1995 The founders of Victoria Capital Management (a venture capital firm specializing in growth stage companies) create an active asset allocation model using a variety of indexed funds. The structure of a range of portfolios with different weightings allows for the active management of these indices based on long‐term return characteristics and traditional economic and market analyses.[6]
1995 Literature Vanguard publishes a booklet titled The Triumph of Indexing, which describes the whys and wherefore of the remarkable success of the concept of indexing.[4]
1996 Notable review Warren Buffet writes in the Annual Report of Berkshire Hathaway Corporation:
Most investors, both institutional and individual, will find that the best way to own common stocks is through an index fund that charges minimal fees. Those following this path are sure to beat the net results (after fees and expenses) delivered by the great majority of investment professionals.[13]
1996 Fund release Vanguard launches the Total International Portfolio as a "fund of funds", a composite of underlying European, Pacific, and Emerging Markets Portfolios.[18]
1997 Growth The acceptance of index funds accelerates.[18]
1999 Organization Index Fund Advisors is founded in California as an investment advisory and wealth management company.[24][25]
2007 Growth To date, the Vanguard 500 Index Fund remains the largest mutual fund in the world.[5]
2008 Notable forecast Warren Buffett makes a bet that an S&P 500 index fund would beat a basket of actively managed hedge funds over 10 years. By the end of 2017, it would be clear Buffett won the bet.[26]
2012 (June) Growth As of date, there are about 1200 index ETFs in the United States, with about 50 actively managed ETFs. Index ETF assets are about US$1.2 trillion, compared with about $7 billion for actively managed ETFs.[27]
2017 Fund release Bitwise establishes the world’s first cryptocurrency-based index fund, called the Bitwise 10 Private Index fund. Its approach is based on the cryptocurrencies in their Bitwise 10 Large Cap Crypto Index — a collection of the ten largest coins, weighted by their 5-year diluted market capitalization. The index includes Bitcoin, Ethereum, Ripple, EOS, Litecoin, Bitcoin Cash, Steller, Dash, Monero, and Zcash.[2]

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How the timeline was built

The initial version of the timeline was written by User:Sebastian.

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See also

External links

References

  1. Fox, Justin (2011). "Chapter 7: Jack Bogle takes on the performance cult (and wins)". The Myth of the Rational Market. USA: HarperCollins. pp. 111–112. ISBN 978-0-06-059903-4.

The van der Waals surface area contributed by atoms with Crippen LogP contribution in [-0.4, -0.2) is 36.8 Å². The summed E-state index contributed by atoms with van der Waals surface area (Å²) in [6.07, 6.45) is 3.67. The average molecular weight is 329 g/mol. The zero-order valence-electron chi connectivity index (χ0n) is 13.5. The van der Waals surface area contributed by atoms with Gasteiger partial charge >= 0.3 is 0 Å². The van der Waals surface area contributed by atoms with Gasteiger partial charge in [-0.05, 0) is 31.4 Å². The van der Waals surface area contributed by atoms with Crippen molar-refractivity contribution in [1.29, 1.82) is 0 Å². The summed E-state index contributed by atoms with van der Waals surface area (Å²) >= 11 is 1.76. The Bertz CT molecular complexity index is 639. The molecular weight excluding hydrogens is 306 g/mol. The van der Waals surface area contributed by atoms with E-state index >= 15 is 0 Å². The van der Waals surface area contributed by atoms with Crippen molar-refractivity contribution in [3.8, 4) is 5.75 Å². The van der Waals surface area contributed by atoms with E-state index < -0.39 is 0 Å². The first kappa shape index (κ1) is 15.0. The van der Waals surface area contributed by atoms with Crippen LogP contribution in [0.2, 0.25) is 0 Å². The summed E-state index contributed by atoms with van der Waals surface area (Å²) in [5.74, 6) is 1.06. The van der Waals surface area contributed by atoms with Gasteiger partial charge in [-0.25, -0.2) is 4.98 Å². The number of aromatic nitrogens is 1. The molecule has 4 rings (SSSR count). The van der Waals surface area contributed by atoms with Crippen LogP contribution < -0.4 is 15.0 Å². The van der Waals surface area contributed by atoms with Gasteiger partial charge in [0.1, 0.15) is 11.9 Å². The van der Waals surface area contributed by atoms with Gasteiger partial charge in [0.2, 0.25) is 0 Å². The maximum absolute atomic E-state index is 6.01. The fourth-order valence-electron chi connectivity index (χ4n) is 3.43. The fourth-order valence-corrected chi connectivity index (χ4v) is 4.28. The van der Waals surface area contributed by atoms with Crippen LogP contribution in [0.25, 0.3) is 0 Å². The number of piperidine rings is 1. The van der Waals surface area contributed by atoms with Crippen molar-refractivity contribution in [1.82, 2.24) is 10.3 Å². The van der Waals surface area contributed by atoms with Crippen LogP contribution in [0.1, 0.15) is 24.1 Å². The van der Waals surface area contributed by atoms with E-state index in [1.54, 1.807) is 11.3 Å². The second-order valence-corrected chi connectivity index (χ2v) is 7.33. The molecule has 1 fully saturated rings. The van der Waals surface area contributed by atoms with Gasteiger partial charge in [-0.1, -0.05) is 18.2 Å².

2. 2.0 2.1 2.2 2.3 2.4 "The History of Index Funds & The Future of Diversifying Your Crypto Investments". medium.com. Retrieved 16 April 2019. 
  3. "INDEX FUND". alphazadvisors.com. Retrieved 22 April 2019. 
  4. 4.0 4.1 4.2 "The First Index Mutual Fund: A History of Vanguard Index Trust and the Vanguard Index Strategy". vanguard.com. Retrieved 22 April 2019. 
  5. 5.0 5.1 5.2 5.3 5.4 Carrel, Lawrence. ETFs for the Long Run: What They Are, How They Work, and Simple Strategies for Successful Long-Term Investing. 
  6. 6.0 6.1 6.2 "The Value of Active Index Management" (PDF). vcm.us.com. Retrieved 22 April 2019. 
  7. 7.0 7.1 7.2 "1973 - The Birth of Index Funds". ifa.com. Retrieved 10 May 2019. 
  8. "INDEX INVESTING". self.gutenberg.org. Retrieved 10 May 2019. 
  9. "The Vanguard Group Of Investment Companies". encyclopedia.com. Retrieved 22 April 2019. 
  10. "John C. Bogle, Founder of Financial Giant Vanguard, Is Dead at 89". nytimes.com. Retrieved 22 April 2019. 
  11. "A look back at the life of Vanguard's founder". investornews.vanguard. Retrieved 22 April 2019. 
  12. Johnson, Bruce. The Hedge Fund Fraud Casebook. 
  13. 13.0 13.1 13.2 13.3 13.4 "Vanguard's index funds: A history of evolution for investors". foxbusiness.com. Retrieved 16 April 2019. 
  14. "A Brief History of Indexing". morningstar.com. Retrieved 16 April 2019. 
  15. "This Day In Market History: Vanguard Launches First Index Fund For US Retail Investors". benzinga.com. Retrieved 16 April 2019. 
  16. 16.0 16.1 "Today in Market History, The First Index Fund". theirrelevantinvestor.com. Retrieved 16 April 2019. 
  17. "Father of passives has doubts about ETFs". ft.com. Retrieved 16 April 2019. 
  18. 18.0 18.1 18.2 18.3 18.4 18.5 18.6 Neubert, Albert S. Indexing for Maximum Investment Results. 
  19. 19.0 19.1 Ferri, Richard A. The Power of Passive Investing: More Wealth with Less Work. 
  20. 20.0 20.1 20.2 20.3 Martellini, Lionel; Priaulet, Philippe; Priaulet, Stéphane. Fixed-Income Securities: Valuation, Risk Management and Portfolio Strategies. 
  21. Neuberg, Albert S. Indexing for Maximum Investment Results. 
  22. "Fidelity 500 Index Fund". bloomberg.com. Retrieved 22 April 2019. 
  23. "Vanguard Total Stock Market Index Fund Investor Shares (VTSMX)". investor.vanguard.com. Retrieved 18 April 2019. 
  24. "Careers at Index Fund Advisors". ifa.com. Retrieved 22 April 2019. 
  25. "Mark Hebner". ifa.com. Retrieved 22 April 2019. 
  26. "Why Index Funds Should Be Every Investor's Best Friend". moneywise.com. Retrieved 15 April 2019. 
  27. "ETF Statistics For June 2012: Actively Managed Assets Less Than 1%". ETF Daily News. Archived from the original on December 12, 2017. Retrieved December 12, 2017.